Linda and Robyn Reck of Mulgowie, with granddaughter Abigail, selling their garlic.
Linda and Robyn Reck of Mulgowie, with granddaughter Abigail, selling their garlic. David Nielsen

Markets lack colour

THOSE looking to save on fresh fruit and vegetables at the Mulgowie Farmers Markets weren’t starved for quality, but there were some quantity issues.

The first of the monthly markets to have been held in the small Lockyer Valley farming community since the floods lacked the usual colour and variety in terms of farm produce, with many local growers still getting back on their feet after being completely wiped out.

Mulgowie-based farmers Robyn and Linda Reck lost all 20 acres of their lucerne, but were able to pick about an acre of garlic before the Laidley Creek consumed their livelihood.

They were selling their garlic for $5 a bag at the markets on Saturday in the hope of keeping a bit of money coming in.

“This flood was bigger than 1974,” Mr Reck said.

“We thought the rain through December was bad enough – well this one killed us off completely.”

The Recks were able to do a roaring trade in garlic at the country markets, thanks mainly to some buyers who were keen to pick up quality product at a price generally cheaper than the supermarkets.

Katie Kinsella was selling blemished butternut pumpkins, which survived the heavy rain and flooding on her parents’ farm in Tent Hill, near Gatton.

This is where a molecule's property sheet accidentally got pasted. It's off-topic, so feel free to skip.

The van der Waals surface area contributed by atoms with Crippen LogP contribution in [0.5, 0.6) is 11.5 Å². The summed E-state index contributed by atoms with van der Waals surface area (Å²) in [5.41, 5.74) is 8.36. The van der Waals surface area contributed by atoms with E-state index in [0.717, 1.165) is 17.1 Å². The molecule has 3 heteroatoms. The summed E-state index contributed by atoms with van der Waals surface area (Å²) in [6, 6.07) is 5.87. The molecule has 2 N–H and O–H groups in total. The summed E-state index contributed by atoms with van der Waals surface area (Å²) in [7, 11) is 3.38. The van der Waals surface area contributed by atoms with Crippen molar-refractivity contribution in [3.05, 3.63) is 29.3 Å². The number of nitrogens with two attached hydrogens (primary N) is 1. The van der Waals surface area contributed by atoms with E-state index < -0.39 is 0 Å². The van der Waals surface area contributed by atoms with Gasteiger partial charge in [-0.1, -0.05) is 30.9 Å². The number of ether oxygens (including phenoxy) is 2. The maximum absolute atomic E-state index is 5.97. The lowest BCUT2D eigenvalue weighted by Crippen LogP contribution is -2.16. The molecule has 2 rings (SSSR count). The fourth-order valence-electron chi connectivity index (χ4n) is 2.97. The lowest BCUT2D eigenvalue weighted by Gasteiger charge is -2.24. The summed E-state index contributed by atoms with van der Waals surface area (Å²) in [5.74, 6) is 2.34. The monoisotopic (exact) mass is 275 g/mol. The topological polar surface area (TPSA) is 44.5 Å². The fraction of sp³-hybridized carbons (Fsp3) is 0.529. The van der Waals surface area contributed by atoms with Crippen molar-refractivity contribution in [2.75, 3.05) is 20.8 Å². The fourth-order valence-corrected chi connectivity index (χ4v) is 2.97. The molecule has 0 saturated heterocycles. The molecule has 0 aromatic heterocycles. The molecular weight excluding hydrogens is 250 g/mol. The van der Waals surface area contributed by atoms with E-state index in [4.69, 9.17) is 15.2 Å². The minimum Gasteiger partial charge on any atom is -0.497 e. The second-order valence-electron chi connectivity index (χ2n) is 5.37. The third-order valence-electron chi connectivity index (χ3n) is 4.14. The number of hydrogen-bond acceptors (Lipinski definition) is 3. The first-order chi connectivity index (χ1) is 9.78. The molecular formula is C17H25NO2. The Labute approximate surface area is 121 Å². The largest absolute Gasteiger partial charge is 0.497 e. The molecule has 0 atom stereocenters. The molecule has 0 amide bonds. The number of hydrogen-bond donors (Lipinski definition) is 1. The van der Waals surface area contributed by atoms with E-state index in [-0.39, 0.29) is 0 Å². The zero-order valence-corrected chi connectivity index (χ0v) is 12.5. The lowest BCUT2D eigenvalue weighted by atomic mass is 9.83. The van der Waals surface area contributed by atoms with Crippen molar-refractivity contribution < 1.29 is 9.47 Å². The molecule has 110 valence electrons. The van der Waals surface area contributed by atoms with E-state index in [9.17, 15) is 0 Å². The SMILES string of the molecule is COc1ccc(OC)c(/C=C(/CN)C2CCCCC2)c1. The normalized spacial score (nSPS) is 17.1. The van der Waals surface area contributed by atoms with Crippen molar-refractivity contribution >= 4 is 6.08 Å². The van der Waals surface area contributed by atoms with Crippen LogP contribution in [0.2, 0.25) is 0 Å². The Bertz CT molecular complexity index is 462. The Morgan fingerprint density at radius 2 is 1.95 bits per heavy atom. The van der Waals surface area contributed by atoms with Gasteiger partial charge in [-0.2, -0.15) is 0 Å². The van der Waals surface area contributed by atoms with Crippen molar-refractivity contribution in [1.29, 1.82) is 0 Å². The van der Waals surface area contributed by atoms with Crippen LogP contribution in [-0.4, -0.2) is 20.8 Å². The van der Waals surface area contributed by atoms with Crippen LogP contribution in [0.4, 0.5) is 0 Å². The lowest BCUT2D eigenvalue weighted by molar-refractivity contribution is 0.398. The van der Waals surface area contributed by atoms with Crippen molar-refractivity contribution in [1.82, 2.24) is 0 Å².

Although affected by “rust” from moisture, she said the pumpkins did not taste any different.

“These are the ones the supermarkets don’t want because they are marked or are the wrong size,” Ms Kinsella said.

“But they are still the same inside and are cheaper than they are at the supermarket.”

Mulgowie potato farmer Milton Lester said most buyers wanted to know that the produce was local.

His Dutch cream potatoes – picked before the floods – were one of the few varieties to thrive during the soggy lead-up to summer.

He was selling them for $3 a kilo. “Gourmet potatoes will usually cost about $5 a kilo in the shops,” he said.

“There’s a buyer resistance; if you go too high in price then people won’t buy it.

“That’s the problem with being a farmer; you’re a price taker rather than a price maker.”

With local capsicums, tomatoes, cucumbers, zucchinis and several other popular vegetables wiped out, market organiser Tracey Shepley said she hoped to see a quick recovery in time for next month’s market.

Unfortunately, local broccoli and cauliflower producers could take several months to get their product back to the markets.



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